The program began last year, with students from several Lincoln Tech branches attending select IndyCar events for an entire weekend.

The students, primarily from auto and diesel training programs, got an insiders experience with the team, taking part in team meetings, watching team workers prepare and service the No. 5 Arrow Electronics Honda of driver James Hinchcliffe, sat on pit boxes during practices, qualifying and, of course races.

The overall experience was to get students more interested and involved in potential careers in the IndyCar field.

“We said at the beginning of last season that we knew our students would benefit and learn from the professionalism and drive of the Schmidt Peterson Motorsports team,” Lincoln Tech President and CEO Scott Shaw said. “But the experience they received working with the entire pit crew team and in particular crew member Cole Jagger – a Lincoln Tech graduate himself – went beyond even our own expectations.

“We were grateful for the time they spent mentoring our students, and we are thrilled to once again be part of the racing legacy of team owners Sam Schmidt and Ric Peterson.”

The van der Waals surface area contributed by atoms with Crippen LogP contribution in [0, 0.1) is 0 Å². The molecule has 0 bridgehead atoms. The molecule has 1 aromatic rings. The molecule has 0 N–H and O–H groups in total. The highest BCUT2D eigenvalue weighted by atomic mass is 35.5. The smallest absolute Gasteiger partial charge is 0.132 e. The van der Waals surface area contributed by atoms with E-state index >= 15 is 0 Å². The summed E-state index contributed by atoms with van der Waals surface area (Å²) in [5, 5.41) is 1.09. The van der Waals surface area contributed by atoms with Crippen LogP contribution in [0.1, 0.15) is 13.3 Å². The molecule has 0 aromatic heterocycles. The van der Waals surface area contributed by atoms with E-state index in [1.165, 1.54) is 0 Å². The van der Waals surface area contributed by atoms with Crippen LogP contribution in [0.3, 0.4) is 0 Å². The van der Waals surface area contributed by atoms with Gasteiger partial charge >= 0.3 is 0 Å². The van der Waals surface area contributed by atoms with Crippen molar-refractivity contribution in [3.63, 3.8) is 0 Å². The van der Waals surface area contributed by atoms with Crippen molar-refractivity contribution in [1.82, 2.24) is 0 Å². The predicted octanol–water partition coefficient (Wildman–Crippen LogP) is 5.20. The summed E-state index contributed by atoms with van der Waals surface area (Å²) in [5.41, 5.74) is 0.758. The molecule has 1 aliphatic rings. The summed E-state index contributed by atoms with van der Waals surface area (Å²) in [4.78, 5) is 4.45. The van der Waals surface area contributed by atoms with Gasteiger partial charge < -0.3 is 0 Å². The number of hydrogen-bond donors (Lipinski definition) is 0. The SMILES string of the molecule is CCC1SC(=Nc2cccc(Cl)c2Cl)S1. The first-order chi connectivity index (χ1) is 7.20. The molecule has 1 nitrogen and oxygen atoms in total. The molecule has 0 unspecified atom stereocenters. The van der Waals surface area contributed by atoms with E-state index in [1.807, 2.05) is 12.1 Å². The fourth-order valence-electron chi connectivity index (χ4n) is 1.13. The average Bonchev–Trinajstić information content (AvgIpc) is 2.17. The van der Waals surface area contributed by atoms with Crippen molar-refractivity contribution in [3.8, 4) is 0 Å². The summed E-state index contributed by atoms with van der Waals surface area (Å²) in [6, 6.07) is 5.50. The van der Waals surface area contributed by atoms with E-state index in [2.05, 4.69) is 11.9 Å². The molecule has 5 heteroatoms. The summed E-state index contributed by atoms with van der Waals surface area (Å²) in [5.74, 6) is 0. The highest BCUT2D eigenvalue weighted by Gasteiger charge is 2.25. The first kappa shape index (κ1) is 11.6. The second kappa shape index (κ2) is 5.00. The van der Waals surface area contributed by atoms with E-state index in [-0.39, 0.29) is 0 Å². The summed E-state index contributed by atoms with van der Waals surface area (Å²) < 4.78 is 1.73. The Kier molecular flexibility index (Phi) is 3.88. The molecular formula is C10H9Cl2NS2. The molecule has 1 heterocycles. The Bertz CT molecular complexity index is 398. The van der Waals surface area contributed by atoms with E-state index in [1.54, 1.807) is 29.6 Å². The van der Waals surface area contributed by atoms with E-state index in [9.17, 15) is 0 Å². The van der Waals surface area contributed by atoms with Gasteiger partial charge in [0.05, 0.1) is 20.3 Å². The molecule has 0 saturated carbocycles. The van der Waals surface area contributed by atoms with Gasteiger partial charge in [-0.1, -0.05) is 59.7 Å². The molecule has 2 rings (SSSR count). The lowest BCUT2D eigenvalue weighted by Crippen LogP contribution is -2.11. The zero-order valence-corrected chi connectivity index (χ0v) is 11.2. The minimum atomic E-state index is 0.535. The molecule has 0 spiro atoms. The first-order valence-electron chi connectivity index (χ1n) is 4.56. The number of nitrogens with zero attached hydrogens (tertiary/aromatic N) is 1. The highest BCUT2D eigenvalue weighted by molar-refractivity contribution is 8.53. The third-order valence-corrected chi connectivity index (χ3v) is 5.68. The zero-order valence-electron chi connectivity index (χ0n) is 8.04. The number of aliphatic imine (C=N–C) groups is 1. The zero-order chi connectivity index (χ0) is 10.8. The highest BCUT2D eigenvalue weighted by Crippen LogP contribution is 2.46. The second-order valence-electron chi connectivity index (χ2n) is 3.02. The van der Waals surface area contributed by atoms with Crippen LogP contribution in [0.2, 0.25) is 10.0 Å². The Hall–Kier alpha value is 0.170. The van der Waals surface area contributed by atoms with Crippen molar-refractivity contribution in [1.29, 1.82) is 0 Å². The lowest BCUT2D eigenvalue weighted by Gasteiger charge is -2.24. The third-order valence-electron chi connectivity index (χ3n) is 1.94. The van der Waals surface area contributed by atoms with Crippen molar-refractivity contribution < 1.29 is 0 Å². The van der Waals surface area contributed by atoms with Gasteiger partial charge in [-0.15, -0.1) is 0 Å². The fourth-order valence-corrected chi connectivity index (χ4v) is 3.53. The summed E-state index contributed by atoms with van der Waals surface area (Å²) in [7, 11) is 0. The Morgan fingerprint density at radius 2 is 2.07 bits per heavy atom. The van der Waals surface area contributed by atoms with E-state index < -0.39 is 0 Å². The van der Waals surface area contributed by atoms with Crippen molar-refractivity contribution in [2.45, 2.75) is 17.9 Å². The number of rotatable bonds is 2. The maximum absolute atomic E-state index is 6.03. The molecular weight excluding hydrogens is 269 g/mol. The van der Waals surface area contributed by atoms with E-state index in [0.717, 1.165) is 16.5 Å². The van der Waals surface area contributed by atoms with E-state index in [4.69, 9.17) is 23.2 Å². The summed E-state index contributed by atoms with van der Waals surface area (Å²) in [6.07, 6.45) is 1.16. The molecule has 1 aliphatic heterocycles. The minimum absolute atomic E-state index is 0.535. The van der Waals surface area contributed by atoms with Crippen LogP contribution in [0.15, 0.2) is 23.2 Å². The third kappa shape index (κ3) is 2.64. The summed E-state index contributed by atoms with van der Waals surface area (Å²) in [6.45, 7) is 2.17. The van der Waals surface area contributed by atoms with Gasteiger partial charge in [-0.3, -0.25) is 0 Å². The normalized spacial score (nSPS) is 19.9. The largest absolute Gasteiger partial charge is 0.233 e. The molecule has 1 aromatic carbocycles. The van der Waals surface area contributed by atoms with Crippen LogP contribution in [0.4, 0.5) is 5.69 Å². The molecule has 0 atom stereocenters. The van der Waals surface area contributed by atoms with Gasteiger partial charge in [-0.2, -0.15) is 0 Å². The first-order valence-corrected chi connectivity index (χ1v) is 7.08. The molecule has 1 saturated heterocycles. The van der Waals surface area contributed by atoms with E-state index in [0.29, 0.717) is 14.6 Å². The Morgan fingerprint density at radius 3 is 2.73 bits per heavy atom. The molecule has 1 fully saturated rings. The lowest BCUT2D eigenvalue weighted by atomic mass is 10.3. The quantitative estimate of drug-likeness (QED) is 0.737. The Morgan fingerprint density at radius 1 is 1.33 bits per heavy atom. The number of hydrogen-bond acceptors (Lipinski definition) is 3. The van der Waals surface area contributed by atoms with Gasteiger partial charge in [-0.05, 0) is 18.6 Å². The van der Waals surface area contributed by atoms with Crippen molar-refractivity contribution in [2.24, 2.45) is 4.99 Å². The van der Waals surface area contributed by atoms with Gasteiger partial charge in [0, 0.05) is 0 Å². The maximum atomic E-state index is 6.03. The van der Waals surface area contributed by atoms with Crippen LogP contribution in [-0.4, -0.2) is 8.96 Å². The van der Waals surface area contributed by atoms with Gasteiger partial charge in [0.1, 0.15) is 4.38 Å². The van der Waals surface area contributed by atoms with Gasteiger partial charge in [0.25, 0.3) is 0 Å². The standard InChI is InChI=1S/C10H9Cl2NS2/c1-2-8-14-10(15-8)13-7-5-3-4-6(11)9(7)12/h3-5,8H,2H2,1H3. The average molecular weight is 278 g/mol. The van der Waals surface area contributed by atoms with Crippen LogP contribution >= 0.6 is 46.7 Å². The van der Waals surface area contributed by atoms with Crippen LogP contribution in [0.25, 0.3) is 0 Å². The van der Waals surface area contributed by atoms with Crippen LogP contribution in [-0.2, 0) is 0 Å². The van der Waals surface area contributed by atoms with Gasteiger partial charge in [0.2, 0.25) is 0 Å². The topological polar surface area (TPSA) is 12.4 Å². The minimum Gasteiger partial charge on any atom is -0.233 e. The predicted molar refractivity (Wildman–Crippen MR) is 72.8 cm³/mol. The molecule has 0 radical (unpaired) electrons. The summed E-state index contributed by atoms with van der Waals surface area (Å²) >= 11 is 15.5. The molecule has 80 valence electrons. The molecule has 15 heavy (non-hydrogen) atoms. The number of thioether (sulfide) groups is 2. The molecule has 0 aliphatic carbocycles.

Lincoln Tech will once again serve as an associate sponsor on Hinchcliffe’s car for the entire 2018 IndyCar season. In addition, it is expanding its Mentor Program to select students to attend a minimum of nine IndyCar races from six last season.

Students are selected based upon their grade point average, attendance, conduct and overall commitment to becoming outstanding automotive technicians. An interest in IndyCar and a desire to work in the industry is also considered.

One student that took part last season, Tyler Crist of Lincoln Tech’s Denver campus, joined the team at the IndyCar race in Long Beach last April, watching as Hinchcliffe won the event.

“It was the best weekend of my life,” Crist said after the event. “It reminded me of why I joined this field in the first place and to never give up on my dreams.”

Jagger will oversee the expanded mentoring program this season. For Jagger, being involved especially hits home, as he is a graduate of Lincoln Tech’s Indianapolis campus.

“I totally enjoyed working with the Lincoln Tech students that participated in the Mentor Program last year and look forward to meeting this year’s group,” Jagger said. “Being a Lincoln Tech grad, I hope the students realize that if you have a passion for cars, a career in racing is something that’s not out of reach. If I can be an example for them to follow, that makes it even more rewarding.”

In addition to the at-track activities of the mentoring program, several Lincoln Tech branches across the country will utilize CNC computerized machining and manufacturing tools to assist in creating car parts for SPM.

“Through this unique partnership, we’re able to hopefully find the next class of talent that could one day be part of our organization,” SPM president Jon Flack said. “We’re looking forward to another year of the mentorship program and having their students be ‘boots on the ground’ gaining real-life experience with our team.”